San Juan Islands

[TESC 431 Home][Introduction] [Methods] [Results/Discussion] [Summary] [Data Repository]


Circulation plays an important role in maintaining consistent water quality throughout Puget Sound. It is not simply a stagnant pool of water, but a flow between the fresh water input of the rivers at the surface and the deep saltier seawater from the coast. The three dominant mechanisms affecting circulation patterns are tidal currents, density which is a function of salinity and temperature and local and remote wind patterns. Winds along the coast periodically cause upwelling, bringing in denser ocean water to flush out the estuary (Duxbury 2001).

The contributions of freshwater and seawater can be seen by studying depth profiles of water properties near the San Juan Islands. These islands receive large amounts of freshwater input from the Fraser River, as well as seawater input from the Straits of Juan de Fuca. It is an ideal sampling location to observe circulation patterns at work (McManus 2005).

The San Juan Islands are settled in-between the Strait of Juan de Fuca and Georgia Strait. Circulation patterns flush huge amounts of freshwater from the Fraser River through the Georgia Straits and San Juan Islands in the Strait of Juan de Fuca. As freshwater travels along the west side of San Juan Island through Haro Strait it mixes with deep, saltier waters from the Pacific Ocean. The mixing of freshwater and saltwater layers in Haro Strait occurs due to the sills at the North and South ends of the narrow channel (Gerdes 2000).

Previous research has focused on nutrient inputs and mixing patterns through Haro Strait along with biologic productivity and diversity of the surrounding marine waters. However, very little research has focused on the physical oceanography in the San Juan Channel, which also contributes to the mixing of freshwater from the Fraser River estuary. The San Juan Channel is one of three channels that connect the Strait of Georgia to the Pacific. Previous research shows a well mixed water column within the San Juan Channel where stratification does not persist (Gerdes 2000).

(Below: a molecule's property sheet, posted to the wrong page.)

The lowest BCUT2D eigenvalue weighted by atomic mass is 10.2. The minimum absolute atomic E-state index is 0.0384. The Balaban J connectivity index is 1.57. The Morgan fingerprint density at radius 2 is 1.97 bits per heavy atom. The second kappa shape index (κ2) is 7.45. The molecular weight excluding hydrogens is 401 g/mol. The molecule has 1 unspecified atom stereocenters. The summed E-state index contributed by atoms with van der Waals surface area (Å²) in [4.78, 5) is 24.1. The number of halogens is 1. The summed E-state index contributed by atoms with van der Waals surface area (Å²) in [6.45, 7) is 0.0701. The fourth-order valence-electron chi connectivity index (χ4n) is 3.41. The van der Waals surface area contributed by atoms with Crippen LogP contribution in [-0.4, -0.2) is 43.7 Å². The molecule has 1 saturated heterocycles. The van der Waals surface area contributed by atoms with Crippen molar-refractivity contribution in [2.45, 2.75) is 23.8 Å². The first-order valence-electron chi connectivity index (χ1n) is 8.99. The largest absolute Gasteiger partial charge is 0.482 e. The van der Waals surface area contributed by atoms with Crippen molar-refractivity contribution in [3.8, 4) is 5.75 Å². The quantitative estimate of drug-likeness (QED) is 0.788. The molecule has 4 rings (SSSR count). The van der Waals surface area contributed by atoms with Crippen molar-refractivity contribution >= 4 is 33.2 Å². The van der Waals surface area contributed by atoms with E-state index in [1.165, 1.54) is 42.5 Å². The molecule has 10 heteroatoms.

The Water Resources and Pollution Course at the University of Washington contributes to previous research and data collection. Our objective was to create a transect through the channel to gain a greater physical understanding of this system and observe the mixing of freshwater input from the Fraser River with seawater from the Pacific. See the map below for locations of sampling stations and the following table for latitude and longitude coordinates.

Click on map below

Landmarks Latitude Longitude Depth (m)
1 Strait of Juan de Fuca 48.38455 -122.954 104.8171
2 N. San Juan Channel 48.65227 -123.045 112.3171
3 Friday Harbor 48.563 -123.012 134.4512
4 S. San Juan Channel 48.49427 -122.958 108.8415

The goal of this website is to provide public access to data collected during our two day sampling expedition near the San Juan Islands, eventually accumulating a historical record of water quality parameters in this area. An overview of field sampling methods, results and discussion are also present, as well as a data repository presenting actual data collected.

Literature Cited:

Duxbury, A.C. and A.B. Duxbury. 2001. An Introduction to the World's Oceans (4th ed.). Iowa: Wm. C. Brown Publishers.

Gerdes, F. 2000. Flow, stratification and mixing in San Juan Channel. Retrieved from the Coastal and Estuarine Geophysical fluid dynamics web-page May 2005:

McManus, M., P. Donaghau and T. Osborn. 2005. Large-scale physical forcing of thin layer dynamics. Retrieved May 5, 2005:


Friday Harbor Labs
Department of Ecology, Marine Water Quality Data


Thanks to the crew of the Centennial Research Vessel and Deb Sklar for web page development advice.

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[TESC 431 Home][Introduction] [Methods] [Results/Discussion] [Summary] [Data Repository]

Website created by Levi Keesecker and Laura Nokes, June 2005